Tuesday’s late night trade of Francisco Rodriguez to the Milwaukee Brewers made perfect sense – or maybe cents is the more accurate term given the New York Mets financial condition. The deal came down to simple mathematics: Rodriguez was in the final season of a guaranteed three-year, $37 million contract with a vesting option for $17.5 million if he finished 55 games before the season ended. At the All-Star break, Rodriguez had finished 34 games, well ahead of pace on the option. Meanwhile, the Mets are hundreds of millions of dollars in debt. You don’t need an accounting degree to do the math.
The Mets have done more with less the first four-and-one-half months of the 2011 season, Bobby Parnell is throwing as hard as K-Rod did in 2002 (with recent success), Jason Isringhausen is there to back him up and the Mets need more cash if they want to make a legitimate run at resigning Jose Reyes. Who is more important to the Mets long-term?
So it was goodbye Big Apple, hello CheeseHeads for Rodriguez.
Mets general manager Sandy Alderson assured fans the trade “does not signify a change in direction from our continuing attempt to win games this season.” Neither does the injuries to David Wright, Jose Reyes, Ike Davis, Chris Young and Johan Santana, but they sure do make it increasingly more difficult to remain competitive.
The Mets organization will never, ever admit to waving the “white flag” on the 2011 season. It would be marketing suicide, bad for business. In two weeks, when Wright and Reyes have both returned from the disabled list and Carlos Beltran is traded – and he most certainly will be – Alderson will continue to sell the benefits (more payroll flexibility, the future, the attempt to field a winning team) while slowly purging another piece of the Omar Minaya era.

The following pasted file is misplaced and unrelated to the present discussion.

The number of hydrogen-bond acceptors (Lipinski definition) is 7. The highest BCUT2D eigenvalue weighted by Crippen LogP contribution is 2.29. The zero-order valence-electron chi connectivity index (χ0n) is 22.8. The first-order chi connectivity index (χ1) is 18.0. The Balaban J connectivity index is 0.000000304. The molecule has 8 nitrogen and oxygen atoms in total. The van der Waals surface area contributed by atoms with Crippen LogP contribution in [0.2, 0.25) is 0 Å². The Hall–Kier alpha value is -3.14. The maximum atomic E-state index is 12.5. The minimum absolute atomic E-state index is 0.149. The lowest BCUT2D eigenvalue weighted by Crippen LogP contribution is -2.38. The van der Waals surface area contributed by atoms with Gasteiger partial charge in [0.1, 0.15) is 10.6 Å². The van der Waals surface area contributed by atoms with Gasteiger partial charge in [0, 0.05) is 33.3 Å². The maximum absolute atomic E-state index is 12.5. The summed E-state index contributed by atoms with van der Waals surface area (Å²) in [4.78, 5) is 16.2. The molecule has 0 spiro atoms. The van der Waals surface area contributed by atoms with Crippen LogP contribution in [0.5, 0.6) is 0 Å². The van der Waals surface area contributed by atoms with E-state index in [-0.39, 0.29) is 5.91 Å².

“Rather than referring to any particular player, I think clearly we now can look forward to considerably more payroll flexibility (in 2012),” Alderson told the media. “That flexibility to allocate our resources will be very important to us (going into) next season.”
Let me translate: We need extra money if we’re going to try and retain Reyes.
As for Beltran, his immediate future will be determined by the Mets won-loss record. Alderson admitted “I think far more important in that situation will be realistically how we play in the next week, two weeks, three weeks … wins and losses might dictate what we do.”
Realistically, the Mets, as they are currently constructed, are at best a .500 team, not a playoff contender. Realistically, If they play up to expectation, the “next week, two weeks, three weeks” will be all the justification Alderson needs to make his next move which, realistically, will put Beltran in a San Francisco Giants uniform soon, saving the Mets a little more for their down payment on that shiny young shortstop with the big smile and big future in New York.